How Can I Help my Elderly Parents Care for their Teeth?

Thanks to wonderful advances in technology and healthcare, our population is aging well.  People experiences longer lifespans and more active lifestyles than ever before.  This has led to an increasing trend in the need for middle-aged people to care for their elderly parents.  As the aging process begins to affect mental and/or physical abilities of your loved ones, your role in caring for them becomes more active.

Good dental care is essential to a healthy aging process.  Chronic gum disease increases one’s risk for heart attack, stroke, diabetes, and Alzheimer’s disease.  Untreated cavities put people at risk for dangerous infections that can spread rapidly.  Oral health has a dramatic effect on the health of the whole body.  In addition to that, oral health affects a person’s quality of life.

One key factor in ensuring a good quality of life is protecting your loved one’s ability to eat, speak and laugh well.  This blog will give you practical ways you can help your loved one maintain good oral health.

Make Sure They Keep Consistent Dental Visits

Elderly people may have trouble remembering their scheduled appointments or obtaining transportation to them.  The importance of consistent dental check-ups and professional teeth cleanings cannot be overstated.  Preventive dentistry can help your loved one avoid cavities and gum disease, or catch problems in their early stages.  Many elderly people cannot tolerate extensive dental treatment.  Keeping necessary dental treatment to a minimum requires consistent preventive dental intervention.

Some elderly people also live on a limited income, making expensive dental treatment impossible.  Preventing dental disease is of the utmost importance!

If you are able, accompany your parent to his or her dental visits so you can assist with any special instructions the dentist or dental hygienist gives.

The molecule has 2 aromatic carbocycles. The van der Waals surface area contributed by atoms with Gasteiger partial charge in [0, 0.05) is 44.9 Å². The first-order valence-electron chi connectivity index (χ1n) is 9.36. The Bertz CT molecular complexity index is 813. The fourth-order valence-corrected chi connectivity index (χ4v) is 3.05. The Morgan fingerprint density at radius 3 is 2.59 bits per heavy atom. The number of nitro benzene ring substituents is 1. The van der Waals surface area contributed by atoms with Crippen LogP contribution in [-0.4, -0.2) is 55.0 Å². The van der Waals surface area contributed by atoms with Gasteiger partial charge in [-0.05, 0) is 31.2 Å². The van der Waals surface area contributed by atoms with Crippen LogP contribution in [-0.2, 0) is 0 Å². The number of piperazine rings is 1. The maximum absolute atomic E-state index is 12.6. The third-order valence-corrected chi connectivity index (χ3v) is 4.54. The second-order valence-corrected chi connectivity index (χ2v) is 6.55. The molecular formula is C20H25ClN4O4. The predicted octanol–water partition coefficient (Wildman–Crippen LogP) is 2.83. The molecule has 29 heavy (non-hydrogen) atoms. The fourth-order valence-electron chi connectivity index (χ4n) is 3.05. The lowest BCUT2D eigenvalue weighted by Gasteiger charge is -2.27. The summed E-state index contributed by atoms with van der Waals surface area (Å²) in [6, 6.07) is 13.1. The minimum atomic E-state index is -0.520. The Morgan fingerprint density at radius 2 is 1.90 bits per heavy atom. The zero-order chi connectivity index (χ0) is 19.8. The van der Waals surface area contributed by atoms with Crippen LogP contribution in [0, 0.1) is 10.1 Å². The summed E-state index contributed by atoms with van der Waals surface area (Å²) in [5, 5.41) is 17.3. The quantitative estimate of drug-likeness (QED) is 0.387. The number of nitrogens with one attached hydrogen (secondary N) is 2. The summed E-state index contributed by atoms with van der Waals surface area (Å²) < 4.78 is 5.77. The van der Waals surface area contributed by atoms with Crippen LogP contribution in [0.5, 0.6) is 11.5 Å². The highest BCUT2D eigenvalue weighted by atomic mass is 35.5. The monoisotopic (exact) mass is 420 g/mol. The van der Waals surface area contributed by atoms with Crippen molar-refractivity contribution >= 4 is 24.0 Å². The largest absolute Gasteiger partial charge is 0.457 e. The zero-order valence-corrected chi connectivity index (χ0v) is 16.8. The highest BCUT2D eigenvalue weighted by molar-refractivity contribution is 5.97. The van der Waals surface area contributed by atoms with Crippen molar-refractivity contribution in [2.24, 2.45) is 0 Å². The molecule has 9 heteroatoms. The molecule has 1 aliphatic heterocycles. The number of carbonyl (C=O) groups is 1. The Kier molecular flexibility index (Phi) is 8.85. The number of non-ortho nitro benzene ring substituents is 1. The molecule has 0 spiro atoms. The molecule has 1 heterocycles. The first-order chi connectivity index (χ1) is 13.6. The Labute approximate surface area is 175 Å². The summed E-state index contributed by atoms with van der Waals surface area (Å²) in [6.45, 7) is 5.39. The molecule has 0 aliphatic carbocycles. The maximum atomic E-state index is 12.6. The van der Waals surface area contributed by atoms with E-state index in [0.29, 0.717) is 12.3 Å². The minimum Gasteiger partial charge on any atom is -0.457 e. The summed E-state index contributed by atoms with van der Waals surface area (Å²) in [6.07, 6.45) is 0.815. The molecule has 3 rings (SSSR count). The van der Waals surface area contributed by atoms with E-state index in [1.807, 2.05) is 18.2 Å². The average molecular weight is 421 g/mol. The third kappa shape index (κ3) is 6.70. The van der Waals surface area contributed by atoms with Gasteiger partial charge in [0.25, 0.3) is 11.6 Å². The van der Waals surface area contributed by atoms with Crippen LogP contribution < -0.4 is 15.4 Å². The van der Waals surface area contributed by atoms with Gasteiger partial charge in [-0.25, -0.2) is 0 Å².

Help Them with Tools that Make Cleaning Teeth Simpler

Many elderly people have physical limitations that can make cleaning the teeth at home difficult.  Suffering from arthritis makes brushing awkward and flossing impossible.  In some cases, you may need to perform the oral hygiene for your parent, brushing and flossing their teeth for them.  However, in most cases, they just need different tools to be able to accomplish this on their own.

Electric toothbrushes remove plaque very well even with limited manual dexterity.  As long as your loved one can make a fist, he or she can operate an electric toothbrush.  Water flossers, like the WaterPik, are a great alternative to traditional flossing.

Watch for Signs of Dental Problems

Your parents may not want to complain about something that bothers them.  Two warning signs that they are experiencing dental problems are: 1) avoiding certain foods, especially foods they previously enjoyed, and 2) bad breath.  If you notice either of these signs, ask some questions.  If you suspect a problem, make an appointment for your loved one with his or her dentist as soon as possible.

Assume Dry Mouth

Almost every prescription medication causes dry mouth as a possible side effect.  As patients begin taking multiple medications, their risk for dry mouth skyrockets.  Dry mouth greatly increases the probability of developing cavities and gum disease.  Encourage your loved one to drink plenty of water and use oral care products for dry mouth, like Biotene.

Xylimelts are available on Amazon and are simple to use.  Simply place one xylitol patch against the roof of the mouth before bed.  This stimulates the natural production of saliva and protects the teeth and gums overnight.

Work with Other Caretakers to Ensure Proper Oral Hygiene

If you are not your parent’s primary caretaker, you may need to communicate with whoever is to ensure that proper oral hygiene is taking place.  In assisted living and nursing home facilities, oral health care may be overlooked.   It is important for you to set clear expectations for a daily oral hygiene regimen with your loved one’s caretaker.  This includes cleaning any removable partials or dentures your parent may wear.

When you do visit, check your loved one’s mouth to look for any problems or concerns.  Ask your parent if anything is hurting or bothering him or her in the mouth.  Follow up with the caretaker to confirm that daily oral hygiene is being performed.

More Questions about Caring for an Elderly Parent?

Call 940-382-1750 today to schedule a consultation with Dr. Chowning.  He can answer any question you have about dental care for your elderly parent and the oral health risks associated with aging.

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